This pudding is an especially excellent accompaniment to a sirloin of beef, - loin of veal, - or any fat and juicy joint. Six table-spoonfuls of flour, three eggs, a tea-spoonful of salt, and a pint of milk, so as to make a middling stiff batter, a little stiller than you would for pancakes.; beat it up well, and take care it is not lumpy; put a dish under the meat, and let the drippings drop into it till it is quite hot and well greased; then pour in the batter; - when the upper surface is brown and set, turn it, that both sides may be brown alike: if you wish it to cut firm, and the pudding an inch thick, it will take two hours at a good fire.
The true Yorkshire pudding is about half an inch thick when done; but it is the fashion in London to make them full twice that thickness.
Eight well-beaten yolks and three whites of eggs, half a pound of pounded loaf sugar, a quarter of a pound of melted butter, the grated peel and juice of one lemon; mix all together, and bake it in a dish lined with puff paste; turn it out to serve, mid strew over the top grated loaf sugar.
Cut a small loaf into extremely thin slices, and put a layer of them at the bottom of a dish, then a layer of marrow, or beef suet, a layer of currants, and then a layer of bread again, etc, and so continue until the dish is filled; mix four eggs, well beaten, with a quart of cream, a nutmeg, a quarter of a pound of sugar, and pour over; set it in the oven, it will take half an hour baking.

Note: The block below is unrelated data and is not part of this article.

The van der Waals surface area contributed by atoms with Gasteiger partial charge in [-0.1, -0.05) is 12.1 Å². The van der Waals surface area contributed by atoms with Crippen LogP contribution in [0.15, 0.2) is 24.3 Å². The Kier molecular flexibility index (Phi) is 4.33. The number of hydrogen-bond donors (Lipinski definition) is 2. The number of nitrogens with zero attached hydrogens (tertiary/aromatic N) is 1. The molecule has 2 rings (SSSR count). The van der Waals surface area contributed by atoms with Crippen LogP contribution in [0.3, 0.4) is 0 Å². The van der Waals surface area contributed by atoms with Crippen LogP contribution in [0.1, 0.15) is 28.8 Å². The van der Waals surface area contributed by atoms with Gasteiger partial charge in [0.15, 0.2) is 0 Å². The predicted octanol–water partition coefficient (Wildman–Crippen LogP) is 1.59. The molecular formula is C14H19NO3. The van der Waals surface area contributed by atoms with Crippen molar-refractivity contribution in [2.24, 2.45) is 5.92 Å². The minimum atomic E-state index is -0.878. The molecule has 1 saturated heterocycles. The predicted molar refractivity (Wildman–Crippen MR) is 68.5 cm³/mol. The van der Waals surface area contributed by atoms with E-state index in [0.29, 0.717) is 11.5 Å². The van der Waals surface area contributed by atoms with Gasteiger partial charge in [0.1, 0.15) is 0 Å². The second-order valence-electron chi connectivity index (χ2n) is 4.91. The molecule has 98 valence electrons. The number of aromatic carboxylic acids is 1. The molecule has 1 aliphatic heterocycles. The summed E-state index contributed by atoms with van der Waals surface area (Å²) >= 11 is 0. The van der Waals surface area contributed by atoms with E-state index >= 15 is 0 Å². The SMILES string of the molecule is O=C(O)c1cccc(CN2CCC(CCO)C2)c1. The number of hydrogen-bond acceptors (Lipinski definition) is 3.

Of fresh beef suet finely minced, of brown bread grated, and of brown sugar, one pound each, one nutmeg grated, a tea-cupful of brandy, eight well-beaten yolks, and four whites of eggs; mix all well together, and boil it in a cloth or mould for four hours. Serve it with a sauce of melted butter, sugar, and two table-spoonfuls of brandy.
Peel and well wash four dozen sticks of rhubarb: put into a stewpan with the pudding a lemon, a little cinnamon, and as much moist sugar as will make it quite sweet; set it over a fire, and reduce it to a marmalade; pass through a hair sieve, and proceed as directed for the Boston pudding, leaving out the lemon-juice, as the rhubarb will be found sufficiently acid of itself.
Stone and weigh three-quarters of a pound of raisins. Rub with butter a plain oval mould, and stick upon it some of the raisins, in stripes or circles. Cut some thin slices of bread without the crust, dry them awhile before the fire, butter, and cut them into strips about an inch and a quarter wide; line the mould with part of the bread, then put a layer of raisms, and strew over a table-spoonful of pounded loaf sugar; add a layer of the bread and butter; fill the shape nearly full, putting bread and butter on the top. Mix with a pint of good milk, the well-beaten yolks of four eggs, a table-spoonful of sugar, one and a half of rose-water, and a glass of brandy; pour this over the pudding, and let it soak one or two hours. Bake it three-quarters of an hour. It may be boiled by steam for an hour and a half.
One good squash stewed and well bruised; six large apples stewed tender; mix them well together; add seven spoonfuls of bread crumbs; half pint of milk; two spoonfuls of rose-water, two of wine; six eggs; one grated nutmeg; salt and sugar to taste. Beat all together till smooth, and put in a dish lined with puff paste. Bake three-quarters of an hour.